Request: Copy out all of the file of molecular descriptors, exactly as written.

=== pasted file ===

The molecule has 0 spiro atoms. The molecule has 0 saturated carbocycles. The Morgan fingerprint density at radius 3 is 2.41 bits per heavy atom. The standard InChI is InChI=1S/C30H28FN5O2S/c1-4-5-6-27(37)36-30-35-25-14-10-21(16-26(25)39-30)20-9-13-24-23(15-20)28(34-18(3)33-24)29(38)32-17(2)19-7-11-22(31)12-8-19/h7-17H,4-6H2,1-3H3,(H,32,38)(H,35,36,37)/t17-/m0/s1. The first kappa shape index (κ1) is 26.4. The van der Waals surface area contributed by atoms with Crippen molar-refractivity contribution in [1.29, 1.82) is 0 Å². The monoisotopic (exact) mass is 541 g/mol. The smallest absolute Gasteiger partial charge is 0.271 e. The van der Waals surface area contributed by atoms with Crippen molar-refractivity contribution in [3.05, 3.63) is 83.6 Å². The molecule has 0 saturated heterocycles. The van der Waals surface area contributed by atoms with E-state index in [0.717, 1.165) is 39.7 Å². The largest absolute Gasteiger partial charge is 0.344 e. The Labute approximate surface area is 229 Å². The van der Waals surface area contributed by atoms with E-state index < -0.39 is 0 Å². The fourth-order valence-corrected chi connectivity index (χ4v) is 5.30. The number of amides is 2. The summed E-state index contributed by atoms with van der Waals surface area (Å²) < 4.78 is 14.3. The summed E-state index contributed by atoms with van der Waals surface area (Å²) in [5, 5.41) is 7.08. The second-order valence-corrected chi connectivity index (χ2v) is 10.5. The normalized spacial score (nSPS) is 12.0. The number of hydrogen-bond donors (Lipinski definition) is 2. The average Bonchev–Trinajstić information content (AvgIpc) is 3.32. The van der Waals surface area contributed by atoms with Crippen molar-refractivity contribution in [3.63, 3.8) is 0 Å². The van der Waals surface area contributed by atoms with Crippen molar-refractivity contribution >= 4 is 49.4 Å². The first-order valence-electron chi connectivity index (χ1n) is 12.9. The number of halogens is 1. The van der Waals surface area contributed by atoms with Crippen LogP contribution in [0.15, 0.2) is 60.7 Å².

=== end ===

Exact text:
The molecule has 0 spiro atoms. The molecule has 0 saturated carbocycles. The Morgan fingerprint density at radius 3 is 2.41 bits per heavy atom. The standard InChI is InChI=1S/C30H28FN5O2S/c1-4-5-6-27(37)36-30-35-25-14-10-21(16-26(25)39-30)20-9-13-24-23(15-20)28(34-18(3)33-24)29(38)32-17(2)19-7-11-22(31)12-8-19/h7-17H,4-6H2,1-3H3,(H,32,38)(H,35,36,37)/t17-/m0/s1. The first kappa shape index (κ1) is 26.4. The van der Waals surface area contributed by atoms with Crippen molar-refractivity contribution in [1.29, 1.82) is 0 Å². The monoisotopic (exact) mass is 541 g/mol. The smallest absolute Gasteiger partial charge is 0.271 e. The van der Waals surface area contributed by atoms with Crippen molar-refractivity contribution in [3.05, 3.63) is 83.6 Å². The molecule has 0 saturated heterocycles. The van der Waals surface area contributed by atoms with E-state index in [0.717, 1.165) is 39.7 Å². The largest absolute Gasteiger partial charge is 0.344 e. The Labute approximate surface area is 229 Å². The van der Waals surface area contributed by atoms with E-state index < -0.39 is 0 Å². The fourth-order valence-corrected chi connectivity index (χ4v) is 5.30. The number of amides is 2. The summed E-state index contributed by atoms with van der Waals surface area (Å²) < 4.78 is 14.3. The summed E-state index contributed by atoms with van der Waals surface area (Å²) in [5, 5.41) is 7.08. The second-order valence-corrected chi connectivity index (χ2v) is 10.5. The normalized spacial score (nSPS) is 12.0. The number of hydrogen-bond donors (Lipinski definition) is 2. The average Bonchev–Trinajstić information content (AvgIpc) is 3.32. The van der Waals surface area contributed by atoms with Crippen molar-refractivity contribution in [3.63, 3.8) is 0 Å². The van der Waals surface area contributed by atoms with Crippen molar-refractivity contribution >= 4 is 49.4 Å². The first-order valence-electron chi connectivity index (χ1n) is 12.9. The number of halogens is 1. The van der Waals surface area contributed by atoms with Crippen LogP contribution in [0.15, 0.2) is 60.7 Å².